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Poilievre’s depiction of Kelowna’s tent city ‘disappointing’, says safety director

‘This issue is one that cities across the province and in fact across the country’
Kelowna’s tent city garnered national attention after twee by Conservative Leader Pierre Poilievre. (Jacqueline Gelineau/Capital News)

Kelowna’s community safety director says a tweet by Conservative Leader Pierre Poilievre showing the tent city along the Rail Trail is disheartening.

“Because this issue is one that cities across the province and in fact across the country are having to deal with,” said Darren Caul.

Poilievre retweeted a video showing tents along Weddell Place, next to the Rail Trail.

READ MORE: Kelowna’s tent city garners national attention after Poilievre tweet

“That’s what makes a 50-second video so disappointing…and unfair,” Caul added.

He pointed out that the city continues to work tirelessly with BC Housing and its not-for-profit partners to find housing solutions for people experiencing homelessness.

“The unfortunate reality is that since opening that site two years ago, the number of people who are visibly sheltering outside in our community has quadrupled.”

Caul said the city also has a legal obligation to provide overnight shelter space when there are not enough beds.

There are approximately 100 people sheltering outdoors on a nightly basis at the site, and previously individuals have had to leave the area during the day.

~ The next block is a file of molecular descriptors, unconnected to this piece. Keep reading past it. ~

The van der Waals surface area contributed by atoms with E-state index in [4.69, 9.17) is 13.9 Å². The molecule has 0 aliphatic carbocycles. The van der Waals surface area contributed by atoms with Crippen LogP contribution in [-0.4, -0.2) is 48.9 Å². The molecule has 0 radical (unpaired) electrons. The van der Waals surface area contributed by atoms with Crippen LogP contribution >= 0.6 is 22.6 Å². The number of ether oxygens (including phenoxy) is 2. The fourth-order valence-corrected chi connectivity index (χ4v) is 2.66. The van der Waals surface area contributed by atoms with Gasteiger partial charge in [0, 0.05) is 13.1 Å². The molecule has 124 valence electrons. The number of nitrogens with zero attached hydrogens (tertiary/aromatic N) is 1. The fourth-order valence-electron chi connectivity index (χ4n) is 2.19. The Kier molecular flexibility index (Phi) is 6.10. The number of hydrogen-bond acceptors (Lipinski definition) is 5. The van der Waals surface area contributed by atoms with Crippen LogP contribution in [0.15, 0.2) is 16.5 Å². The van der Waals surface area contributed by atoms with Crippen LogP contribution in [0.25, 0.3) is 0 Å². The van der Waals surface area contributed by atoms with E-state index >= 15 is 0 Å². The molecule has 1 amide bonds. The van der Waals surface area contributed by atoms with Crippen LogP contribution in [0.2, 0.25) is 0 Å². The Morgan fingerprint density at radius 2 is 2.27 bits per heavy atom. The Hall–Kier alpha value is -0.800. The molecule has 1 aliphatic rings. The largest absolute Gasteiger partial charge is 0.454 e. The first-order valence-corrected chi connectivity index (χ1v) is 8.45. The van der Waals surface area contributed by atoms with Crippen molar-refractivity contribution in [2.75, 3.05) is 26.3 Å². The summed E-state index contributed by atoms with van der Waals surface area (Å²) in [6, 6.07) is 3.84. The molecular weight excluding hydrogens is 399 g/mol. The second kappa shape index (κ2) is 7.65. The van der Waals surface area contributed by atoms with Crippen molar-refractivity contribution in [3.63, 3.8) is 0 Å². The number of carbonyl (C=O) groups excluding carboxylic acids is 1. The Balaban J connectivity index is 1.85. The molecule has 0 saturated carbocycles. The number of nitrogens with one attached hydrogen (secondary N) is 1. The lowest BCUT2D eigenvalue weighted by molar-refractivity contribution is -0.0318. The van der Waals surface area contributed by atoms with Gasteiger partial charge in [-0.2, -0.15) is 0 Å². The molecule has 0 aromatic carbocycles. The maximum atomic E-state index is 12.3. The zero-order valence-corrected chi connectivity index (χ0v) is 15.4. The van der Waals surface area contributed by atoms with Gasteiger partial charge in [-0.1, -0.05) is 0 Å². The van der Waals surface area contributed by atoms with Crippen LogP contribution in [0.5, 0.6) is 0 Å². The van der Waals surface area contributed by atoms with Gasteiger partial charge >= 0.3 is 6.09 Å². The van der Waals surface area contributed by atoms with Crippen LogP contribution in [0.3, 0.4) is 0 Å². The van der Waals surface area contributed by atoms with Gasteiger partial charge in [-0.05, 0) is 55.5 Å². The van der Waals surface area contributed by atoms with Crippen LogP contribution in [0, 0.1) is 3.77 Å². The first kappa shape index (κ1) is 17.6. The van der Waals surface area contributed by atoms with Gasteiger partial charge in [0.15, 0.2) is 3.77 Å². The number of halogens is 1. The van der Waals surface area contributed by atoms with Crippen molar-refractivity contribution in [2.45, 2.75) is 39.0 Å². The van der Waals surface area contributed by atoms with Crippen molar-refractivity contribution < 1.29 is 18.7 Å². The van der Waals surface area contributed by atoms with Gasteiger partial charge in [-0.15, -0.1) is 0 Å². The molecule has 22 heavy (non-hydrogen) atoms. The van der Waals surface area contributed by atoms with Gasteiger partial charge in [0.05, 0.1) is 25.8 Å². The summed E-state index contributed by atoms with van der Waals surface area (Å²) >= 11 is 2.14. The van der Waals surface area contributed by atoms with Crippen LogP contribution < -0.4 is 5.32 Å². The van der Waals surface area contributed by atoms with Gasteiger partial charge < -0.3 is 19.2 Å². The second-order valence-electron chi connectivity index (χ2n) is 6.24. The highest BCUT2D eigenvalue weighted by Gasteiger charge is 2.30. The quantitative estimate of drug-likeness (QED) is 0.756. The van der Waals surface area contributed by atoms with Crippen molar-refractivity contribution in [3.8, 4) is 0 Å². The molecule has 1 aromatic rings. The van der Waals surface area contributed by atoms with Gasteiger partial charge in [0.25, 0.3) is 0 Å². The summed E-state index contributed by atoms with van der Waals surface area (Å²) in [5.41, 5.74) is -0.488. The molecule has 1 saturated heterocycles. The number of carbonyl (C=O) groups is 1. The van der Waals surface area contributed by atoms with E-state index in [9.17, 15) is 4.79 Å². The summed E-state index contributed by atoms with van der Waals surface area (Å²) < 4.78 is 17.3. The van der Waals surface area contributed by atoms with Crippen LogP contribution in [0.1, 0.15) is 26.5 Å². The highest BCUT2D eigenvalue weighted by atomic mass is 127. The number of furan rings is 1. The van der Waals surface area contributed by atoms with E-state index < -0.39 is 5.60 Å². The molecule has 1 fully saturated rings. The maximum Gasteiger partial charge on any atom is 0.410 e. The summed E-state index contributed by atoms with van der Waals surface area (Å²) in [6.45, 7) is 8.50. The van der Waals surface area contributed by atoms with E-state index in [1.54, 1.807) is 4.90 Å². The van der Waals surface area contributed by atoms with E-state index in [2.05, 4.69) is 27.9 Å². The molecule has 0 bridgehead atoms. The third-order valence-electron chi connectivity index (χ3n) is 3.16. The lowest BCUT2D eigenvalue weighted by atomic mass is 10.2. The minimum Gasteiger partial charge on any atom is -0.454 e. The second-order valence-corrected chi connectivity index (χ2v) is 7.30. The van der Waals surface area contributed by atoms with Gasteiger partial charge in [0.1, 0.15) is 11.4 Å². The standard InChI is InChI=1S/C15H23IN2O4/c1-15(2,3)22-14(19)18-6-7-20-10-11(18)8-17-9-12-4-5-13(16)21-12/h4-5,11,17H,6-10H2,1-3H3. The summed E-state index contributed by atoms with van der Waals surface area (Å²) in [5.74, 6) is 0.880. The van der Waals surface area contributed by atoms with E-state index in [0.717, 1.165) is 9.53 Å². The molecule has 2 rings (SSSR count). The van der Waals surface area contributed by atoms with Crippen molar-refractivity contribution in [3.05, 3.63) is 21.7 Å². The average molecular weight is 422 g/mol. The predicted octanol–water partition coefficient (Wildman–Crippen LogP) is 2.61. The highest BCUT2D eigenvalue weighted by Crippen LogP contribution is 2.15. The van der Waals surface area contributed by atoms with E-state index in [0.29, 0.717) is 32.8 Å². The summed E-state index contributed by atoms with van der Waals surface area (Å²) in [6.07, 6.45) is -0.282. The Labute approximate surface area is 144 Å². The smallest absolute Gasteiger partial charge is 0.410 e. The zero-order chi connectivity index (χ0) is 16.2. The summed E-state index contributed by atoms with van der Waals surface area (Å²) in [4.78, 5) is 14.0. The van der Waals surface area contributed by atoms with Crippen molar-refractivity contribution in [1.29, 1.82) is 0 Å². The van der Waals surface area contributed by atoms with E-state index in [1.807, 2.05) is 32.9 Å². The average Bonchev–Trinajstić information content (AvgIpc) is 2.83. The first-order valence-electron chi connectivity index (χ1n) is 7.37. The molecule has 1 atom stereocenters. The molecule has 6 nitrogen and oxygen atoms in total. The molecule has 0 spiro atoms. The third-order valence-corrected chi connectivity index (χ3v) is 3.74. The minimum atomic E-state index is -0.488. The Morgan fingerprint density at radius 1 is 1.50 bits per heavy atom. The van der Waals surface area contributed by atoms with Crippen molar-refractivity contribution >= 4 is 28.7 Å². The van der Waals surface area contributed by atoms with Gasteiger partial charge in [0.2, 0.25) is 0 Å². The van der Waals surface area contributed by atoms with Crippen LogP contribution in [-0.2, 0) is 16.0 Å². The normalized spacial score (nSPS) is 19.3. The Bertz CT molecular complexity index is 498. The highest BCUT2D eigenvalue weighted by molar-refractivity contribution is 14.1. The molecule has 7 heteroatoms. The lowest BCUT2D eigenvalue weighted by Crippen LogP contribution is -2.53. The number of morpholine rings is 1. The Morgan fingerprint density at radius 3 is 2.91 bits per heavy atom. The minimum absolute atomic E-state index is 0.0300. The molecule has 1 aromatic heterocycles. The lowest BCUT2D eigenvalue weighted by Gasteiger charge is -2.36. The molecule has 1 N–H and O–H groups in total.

“It is no longer feasible nor is it frankly desirable to require daily decampment,” said Caul.

Health, safety and security maintenance projects are done daily by health and social service workers, as well as RCMP and bylaw officers, to remove items that would compromise safety and security, Caul explained.

“It’s about preventing entrenched encampments, which require legal injunction and sweeping law enforcement action as we see occur in other cities.”

He pointed out that Kelowna has not had to take those steps, - other than relocating a camp from the 200 block of Leon Avenue in 2019 as it was deemed an unsafe situation.

Caul said you can visit the Weddell Place site almost anytime and see health and social workers, bylaw and RCMP officers, and community volunteers.

“I’ll make the point again that any video fails to show all of the care, control and work of not only the City of Kelowna, but community volunteers and our not-for-profit and provincial health partners that’s going on behind the scenes.”

Caul added that the video is obviously not an accurate depiction of what our community has to offer.

READ MORE: Ending homeless in Kelowna, and the rest of Canada, ‘daunting undertaking’


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Gary Barnes

About the Author: Gary Barnes

Journalist and broadcaster for three decades.
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